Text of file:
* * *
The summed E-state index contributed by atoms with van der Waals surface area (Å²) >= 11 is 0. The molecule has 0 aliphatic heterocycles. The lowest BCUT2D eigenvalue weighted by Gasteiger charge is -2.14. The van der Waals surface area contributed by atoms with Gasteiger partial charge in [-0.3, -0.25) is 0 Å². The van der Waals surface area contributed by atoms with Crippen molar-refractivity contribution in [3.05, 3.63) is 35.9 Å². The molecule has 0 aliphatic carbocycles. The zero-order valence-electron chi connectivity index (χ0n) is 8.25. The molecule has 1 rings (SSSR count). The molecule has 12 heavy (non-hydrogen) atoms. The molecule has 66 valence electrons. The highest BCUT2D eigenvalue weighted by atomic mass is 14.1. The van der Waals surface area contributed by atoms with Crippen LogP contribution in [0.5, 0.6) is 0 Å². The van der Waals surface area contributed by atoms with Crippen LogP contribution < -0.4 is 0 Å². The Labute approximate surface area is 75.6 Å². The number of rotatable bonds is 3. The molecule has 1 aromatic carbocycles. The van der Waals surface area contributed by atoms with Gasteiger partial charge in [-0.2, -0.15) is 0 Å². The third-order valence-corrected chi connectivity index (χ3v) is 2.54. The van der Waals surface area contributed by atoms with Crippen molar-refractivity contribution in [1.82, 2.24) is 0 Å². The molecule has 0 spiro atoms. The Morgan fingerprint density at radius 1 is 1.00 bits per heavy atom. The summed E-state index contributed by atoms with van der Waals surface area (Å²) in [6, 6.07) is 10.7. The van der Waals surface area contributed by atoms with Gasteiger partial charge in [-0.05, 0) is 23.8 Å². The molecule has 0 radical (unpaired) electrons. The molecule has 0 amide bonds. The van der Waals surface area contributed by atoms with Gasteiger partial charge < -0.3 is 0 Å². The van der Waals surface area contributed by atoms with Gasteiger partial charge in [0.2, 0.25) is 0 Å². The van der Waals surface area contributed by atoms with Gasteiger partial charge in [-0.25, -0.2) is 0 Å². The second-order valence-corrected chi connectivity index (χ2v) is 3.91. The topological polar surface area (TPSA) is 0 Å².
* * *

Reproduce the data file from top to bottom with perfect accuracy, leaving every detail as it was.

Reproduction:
The summed E-state index contributed by atoms with van der Waals surface area (Å²) >= 11 is 0. The molecule has 0 aliphatic heterocycles. The lowest BCUT2D eigenvalue weighted by Gasteiger charge is -2.14. The van der Waals surface area contributed by atoms with Gasteiger partial charge in [-0.3, -0.25) is 0 Å². The van der Waals surface area contributed by atoms with Crippen molar-refractivity contribution in [3.05, 3.63) is 35.9 Å². The molecule has 0 aliphatic carbocycles. The zero-order valence-electron chi connectivity index (χ0n) is 8.25. The molecule has 1 rings (SSSR count). The molecule has 12 heavy (non-hydrogen) atoms. The molecule has 66 valence electrons. The highest BCUT2D eigenvalue weighted by atomic mass is 14.1. The van der Waals surface area contributed by atoms with Crippen LogP contribution in [0.5, 0.6) is 0 Å². The van der Waals surface area contributed by atoms with Crippen LogP contribution < -0.4 is 0 Å². The Labute approximate surface area is 75.6 Å². The number of rotatable bonds is 3. The molecule has 1 aromatic carbocycles. The van der Waals surface area contributed by atoms with Gasteiger partial charge in [-0.2, -0.15) is 0 Å². The third-order valence-corrected chi connectivity index (χ3v) is 2.54. The van der Waals surface area contributed by atoms with Crippen molar-refractivity contribution in [1.82, 2.24) is 0 Å². The molecule has 0 spiro atoms. The Morgan fingerprint density at radius 1 is 1.00 bits per heavy atom. The summed E-state index contributed by atoms with van der Waals surface area (Å²) in [6, 6.07) is 10.7. The van der Waals surface area contributed by atoms with Gasteiger partial charge in [-0.05, 0) is 23.8 Å². The molecule has 0 radical (unpaired) electrons. The molecule has 0 amide bonds. The van der Waals surface area contributed by atoms with Gasteiger partial charge < -0.3 is 0 Å². The van der Waals surface area contributed by atoms with Gasteiger partial charge in [0.2, 0.25) is 0 Å². The van der Waals surface area contributed by atoms with Gasteiger partial charge in [-0.25, -0.2) is 0 Å². The second-order valence-corrected chi connectivity index (χ2v) is 3.91. The topological polar surface area (TPSA) is 0 Å².